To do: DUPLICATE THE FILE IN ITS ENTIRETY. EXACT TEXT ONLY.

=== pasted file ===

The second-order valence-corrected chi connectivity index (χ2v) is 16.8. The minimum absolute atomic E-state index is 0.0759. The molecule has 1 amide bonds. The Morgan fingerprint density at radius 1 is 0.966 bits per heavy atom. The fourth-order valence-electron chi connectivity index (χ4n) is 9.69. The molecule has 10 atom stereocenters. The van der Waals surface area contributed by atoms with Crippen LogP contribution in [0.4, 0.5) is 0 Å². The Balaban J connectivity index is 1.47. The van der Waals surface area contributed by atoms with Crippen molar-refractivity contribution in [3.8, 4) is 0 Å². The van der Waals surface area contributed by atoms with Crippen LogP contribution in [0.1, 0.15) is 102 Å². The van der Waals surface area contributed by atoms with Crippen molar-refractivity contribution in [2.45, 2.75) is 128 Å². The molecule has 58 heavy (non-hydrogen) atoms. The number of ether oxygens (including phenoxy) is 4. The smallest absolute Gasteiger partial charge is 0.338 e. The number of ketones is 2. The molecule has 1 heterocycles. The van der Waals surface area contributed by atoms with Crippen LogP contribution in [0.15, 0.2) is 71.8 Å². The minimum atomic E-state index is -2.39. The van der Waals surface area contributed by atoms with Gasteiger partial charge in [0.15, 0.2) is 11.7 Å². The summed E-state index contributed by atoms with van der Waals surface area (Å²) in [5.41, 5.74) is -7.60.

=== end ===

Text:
The second-order valence-corrected chi connectivity index (χ2v) is 16.8. The minimum absolute atomic E-state index is 0.0759. The molecule has 1 amide bonds. The Morgan fingerprint density at radius 1 is 0.966 bits per heavy atom. The fourth-order valence-electron chi connectivity index (χ4n) is 9.69. The molecule has 10 atom stereocenters. The van der Waals surface area contributed by atoms with Crippen LogP contribution in [0.4, 0.5) is 0 Å². The Balaban J connectivity index is 1.47. The van der Waals surface area contributed by atoms with Crippen molar-refractivity contribution in [3.8, 4) is 0 Å². The van der Waals surface area contributed by atoms with Crippen LogP contribution in [0.1, 0.15) is 102 Å². The van der Waals surface area contributed by atoms with Crippen molar-refractivity contribution in [2.45, 2.75) is 128 Å². The molecule has 58 heavy (non-hydrogen) atoms. The number of ether oxygens (including phenoxy) is 4. The smallest absolute Gasteiger partial charge is 0.338 e. The number of ketones is 2. The molecule has 1 heterocycles. The van der Waals surface area contributed by atoms with Crippen LogP contribution in [0.15, 0.2) is 71.8 Å². The minimum atomic E-state index is -2.39. The van der Waals surface area contributed by atoms with Gasteiger partial charge in [0.15, 0.2) is 11.7 Å². The summed E-state index contributed by atoms with van der Waals surface area (Å²) in [5.41, 5.74) is -7.60.